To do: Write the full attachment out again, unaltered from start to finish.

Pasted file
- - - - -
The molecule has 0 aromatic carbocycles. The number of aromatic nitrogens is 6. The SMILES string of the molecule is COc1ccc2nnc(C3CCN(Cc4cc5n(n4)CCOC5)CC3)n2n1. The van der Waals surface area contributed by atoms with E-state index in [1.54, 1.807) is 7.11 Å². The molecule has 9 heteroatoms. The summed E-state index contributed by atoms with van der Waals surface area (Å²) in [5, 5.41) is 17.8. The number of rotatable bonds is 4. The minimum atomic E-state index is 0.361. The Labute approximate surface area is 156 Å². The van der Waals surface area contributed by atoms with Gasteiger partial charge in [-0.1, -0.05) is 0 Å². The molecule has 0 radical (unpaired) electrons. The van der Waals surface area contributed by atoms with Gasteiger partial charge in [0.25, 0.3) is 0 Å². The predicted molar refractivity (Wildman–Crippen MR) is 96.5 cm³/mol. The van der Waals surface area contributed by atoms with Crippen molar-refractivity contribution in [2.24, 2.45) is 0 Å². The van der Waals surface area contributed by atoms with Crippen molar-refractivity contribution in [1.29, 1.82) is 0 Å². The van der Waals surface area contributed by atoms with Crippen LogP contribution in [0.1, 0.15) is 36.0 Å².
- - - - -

The molecule has 0 aromatic carbocycles. The number of aromatic nitrogens is 6. The SMILES string of the molecule is COc1ccc2nnc(C3CCN(Cc4cc5n(n4)CCOC5)CC3)n2n1. The van der Waals surface area contributed by atoms with E-state index in [1.54, 1.807) is 7.11 Å². The molecule has 9 heteroatoms. The summed E-state index contributed by atoms with van der Waals surface area (Å²) in [5, 5.41) is 17.8. The number of rotatable bonds is 4. The minimum atomic E-state index is 0.361. The Labute approximate surface area is 156 Å². The van der Waals surface area contributed by atoms with Gasteiger partial charge in [-0.1, -0.05) is 0 Å². The molecule has 0 radical (unpaired) electrons. The van der Waals surface area contributed by atoms with Gasteiger partial charge in [0.25, 0.3) is 0 Å². The predicted molar refractivity (Wildman–Crippen MR) is 96.5 cm³/mol. The van der Waals surface area contributed by atoms with Crippen molar-refractivity contribution in [2.24, 2.45) is 0 Å². The van der Waals surface area contributed by atoms with Crippen molar-refractivity contribution in [1.29, 1.82) is 0 Å². The van der Waals surface area contributed by atoms with Crippen LogP contribution in [0.1, 0.15) is 36.0 Å².